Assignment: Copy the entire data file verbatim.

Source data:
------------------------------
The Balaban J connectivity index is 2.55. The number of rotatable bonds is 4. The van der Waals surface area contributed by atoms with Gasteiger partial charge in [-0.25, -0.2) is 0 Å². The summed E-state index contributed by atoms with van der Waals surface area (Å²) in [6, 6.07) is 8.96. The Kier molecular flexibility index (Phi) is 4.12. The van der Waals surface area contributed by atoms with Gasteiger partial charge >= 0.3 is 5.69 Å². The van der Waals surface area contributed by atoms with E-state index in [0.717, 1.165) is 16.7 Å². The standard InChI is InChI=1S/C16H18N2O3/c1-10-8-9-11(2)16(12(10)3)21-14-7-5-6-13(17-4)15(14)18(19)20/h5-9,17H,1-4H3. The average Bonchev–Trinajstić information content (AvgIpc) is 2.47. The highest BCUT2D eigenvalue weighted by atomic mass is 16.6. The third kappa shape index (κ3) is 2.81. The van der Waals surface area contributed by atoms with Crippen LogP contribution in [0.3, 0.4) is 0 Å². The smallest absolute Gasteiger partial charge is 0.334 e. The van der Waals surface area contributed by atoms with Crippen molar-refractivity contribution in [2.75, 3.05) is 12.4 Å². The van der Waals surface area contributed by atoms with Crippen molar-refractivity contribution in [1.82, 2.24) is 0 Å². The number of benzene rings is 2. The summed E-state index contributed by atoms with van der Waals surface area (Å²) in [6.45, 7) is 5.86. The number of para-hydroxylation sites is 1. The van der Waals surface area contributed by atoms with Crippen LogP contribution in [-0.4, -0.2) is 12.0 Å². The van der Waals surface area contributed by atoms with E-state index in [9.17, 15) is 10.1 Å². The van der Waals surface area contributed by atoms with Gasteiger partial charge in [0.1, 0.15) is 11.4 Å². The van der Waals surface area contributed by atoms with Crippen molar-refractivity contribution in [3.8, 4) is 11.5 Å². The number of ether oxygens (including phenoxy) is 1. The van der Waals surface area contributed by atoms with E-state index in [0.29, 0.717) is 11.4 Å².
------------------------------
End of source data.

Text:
The Balaban J connectivity index is 2.55. The number of rotatable bonds is 4. The van der Waals surface area contributed by atoms with Gasteiger partial charge in [-0.25, -0.2) is 0 Å². The summed E-state index contributed by atoms with van der Waals surface area (Å²) in [6, 6.07) is 8.96. The Kier molecular flexibility index (Phi) is 4.12. The van der Waals surface area contributed by atoms with Gasteiger partial charge >= 0.3 is 5.69 Å². The van der Waals surface area contributed by atoms with E-state index in [0.717, 1.165) is 16.7 Å². The standard InChI is InChI=1S/C16H18N2O3/c1-10-8-9-11(2)16(12(10)3)21-14-7-5-6-13(17-4)15(14)18(19)20/h5-9,17H,1-4H3. The average Bonchev–Trinajstić information content (AvgIpc) is 2.47. The highest BCUT2D eigenvalue weighted by atomic mass is 16.6. The third kappa shape index (κ3) is 2.81. The van der Waals surface area contributed by atoms with Crippen LogP contribution in [0.3, 0.4) is 0 Å². The smallest absolute Gasteiger partial charge is 0.334 e. The van der Waals surface area contributed by atoms with Crippen molar-refractivity contribution in [2.75, 3.05) is 12.4 Å². The van der Waals surface area contributed by atoms with Crippen molar-refractivity contribution in [1.82, 2.24) is 0 Å². The number of benzene rings is 2. The summed E-state index contributed by atoms with van der Waals surface area (Å²) in [6.45, 7) is 5.86. The number of para-hydroxylation sites is 1. The van der Waals surface area contributed by atoms with Crippen LogP contribution in [-0.4, -0.2) is 12.0 Å². The van der Waals surface area contributed by atoms with E-state index in [9.17, 15) is 10.1 Å². The van der Waals surface area contributed by atoms with Gasteiger partial charge in [0.1, 0.15) is 11.4 Å². The van der Waals surface area contributed by atoms with Crippen molar-refractivity contribution in [3.8, 4) is 11.5 Å². The number of ether oxygens (including phenoxy) is 1. The van der Waals surface area contributed by atoms with E-state index in [0.29, 0.717) is 11.4 Å².